Pregnancy

            There are no randomized clinical studies of use during pregnancy

            Available data from published epidemiological studies and postmarketing case reports of pregnancy outcomes following inhaled albuterol use do not consistently demonstrate a risk of major birth defects or miscarriage

            In animal reproduction studies, when administered SC to pregnant mice there was evidence of cleft palate at ≤9x the maximum recommended human daily inhalation dose (MRHDID)

            Clinical considerations

            • Disease-associated maternal and/or embryo/fetal risk
              • In women with poorly or moderately controlled asthma, there is an increased risk of preeclampsia in the mother and prematurity, low birth weight, and small for gestational age in the neonate
              • Closely monitor pregnant women and adjust medications as necessary to maintain optimal control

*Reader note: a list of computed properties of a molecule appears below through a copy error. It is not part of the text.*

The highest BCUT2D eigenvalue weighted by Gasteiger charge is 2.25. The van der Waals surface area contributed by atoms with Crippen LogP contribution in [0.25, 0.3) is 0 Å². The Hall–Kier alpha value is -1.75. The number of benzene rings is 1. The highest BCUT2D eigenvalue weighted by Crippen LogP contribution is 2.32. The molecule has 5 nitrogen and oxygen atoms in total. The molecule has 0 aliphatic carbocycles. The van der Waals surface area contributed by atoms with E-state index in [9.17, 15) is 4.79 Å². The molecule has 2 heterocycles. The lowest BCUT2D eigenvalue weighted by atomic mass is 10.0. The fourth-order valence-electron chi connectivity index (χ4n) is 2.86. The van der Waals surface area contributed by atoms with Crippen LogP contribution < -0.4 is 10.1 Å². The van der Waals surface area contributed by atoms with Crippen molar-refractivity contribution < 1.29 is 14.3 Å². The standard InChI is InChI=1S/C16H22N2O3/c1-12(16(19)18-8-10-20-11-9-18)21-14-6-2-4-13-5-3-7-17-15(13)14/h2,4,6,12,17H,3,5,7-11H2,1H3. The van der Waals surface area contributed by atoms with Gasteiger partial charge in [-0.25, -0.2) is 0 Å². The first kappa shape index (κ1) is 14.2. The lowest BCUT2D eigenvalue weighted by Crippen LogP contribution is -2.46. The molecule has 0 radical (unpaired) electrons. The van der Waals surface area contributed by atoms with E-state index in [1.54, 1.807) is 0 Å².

• Labor or delivery
              • Because of potential for beta-agonist interference with uterine contractility, restrict use for relief of bronchospasm during labor to those patients in whom the benefits clearly outweigh the risk

            Lactation

            There are no available data on the presence of albuterol in human milk, the effects on the breastfed child, or the effects on milk production

            Pregnancy Categories

            A:Generally acceptable. Controlled studies in pregnant women show no evidence of fetal risk.

            B:May be acceptable. Either animal studies show no risk but human studies not available or animal studies showed minor risks and human studies done and showed no risk.

            C:Use with caution if benefits outweigh risks. Animal studies show risk and human studies not available or neither animal nor human studies done.

            D:Use in LIFE-THREATENING emergencies when no safer drug available. Positive evidence of human fetal risk.

            X:Do not use in pregnancy. Risks involved outweigh potential benefits. Safer alternatives exist.

            NA:Information not available.